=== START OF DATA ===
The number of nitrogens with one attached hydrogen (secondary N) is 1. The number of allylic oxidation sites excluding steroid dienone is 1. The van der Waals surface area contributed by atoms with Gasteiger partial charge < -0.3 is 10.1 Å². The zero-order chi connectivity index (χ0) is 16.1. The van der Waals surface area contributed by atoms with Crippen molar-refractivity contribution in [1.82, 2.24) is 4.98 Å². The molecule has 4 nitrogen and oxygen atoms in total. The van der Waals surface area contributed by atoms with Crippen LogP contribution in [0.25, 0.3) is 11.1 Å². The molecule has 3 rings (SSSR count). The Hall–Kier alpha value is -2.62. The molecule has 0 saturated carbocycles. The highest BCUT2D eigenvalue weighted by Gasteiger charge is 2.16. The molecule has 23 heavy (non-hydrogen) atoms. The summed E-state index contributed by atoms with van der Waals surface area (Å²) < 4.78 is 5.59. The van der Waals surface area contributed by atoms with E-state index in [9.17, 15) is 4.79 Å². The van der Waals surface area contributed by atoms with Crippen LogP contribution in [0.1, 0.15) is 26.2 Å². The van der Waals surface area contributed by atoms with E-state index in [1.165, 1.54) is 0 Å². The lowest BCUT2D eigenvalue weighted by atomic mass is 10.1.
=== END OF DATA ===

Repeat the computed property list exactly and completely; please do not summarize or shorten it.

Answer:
The number of nitrogens with one attached hydrogen (secondary N) is 1. The number of allylic oxidation sites excluding steroid dienone is 1. The van der Waals surface area contributed by atoms with Gasteiger partial charge < -0.3 is 10.1 Å². The zero-order chi connectivity index (χ0) is 16.1. The van der Waals surface area contributed by atoms with Crippen molar-refractivity contribution in [1.82, 2.24) is 4.98 Å². The molecule has 4 nitrogen and oxygen atoms in total. The van der Waals surface area contributed by atoms with Crippen LogP contribution in [0.25, 0.3) is 11.1 Å². The molecule has 3 rings (SSSR count). The Hall–Kier alpha value is -2.62. The molecule has 0 saturated carbocycles. The highest BCUT2D eigenvalue weighted by Gasteiger charge is 2.16. The molecule has 23 heavy (non-hydrogen) atoms. The summed E-state index contributed by atoms with van der Waals surface area (Å²) < 4.78 is 5.59. The van der Waals surface area contributed by atoms with E-state index in [9.17, 15) is 4.79 Å². The van der Waals surface area contributed by atoms with Crippen LogP contribution in [0.1, 0.15) is 26.2 Å². The van der Waals surface area contributed by atoms with E-state index in [1.165, 1.54) is 0 Å². The lowest BCUT2D eigenvalue weighted by atomic mass is 10.1.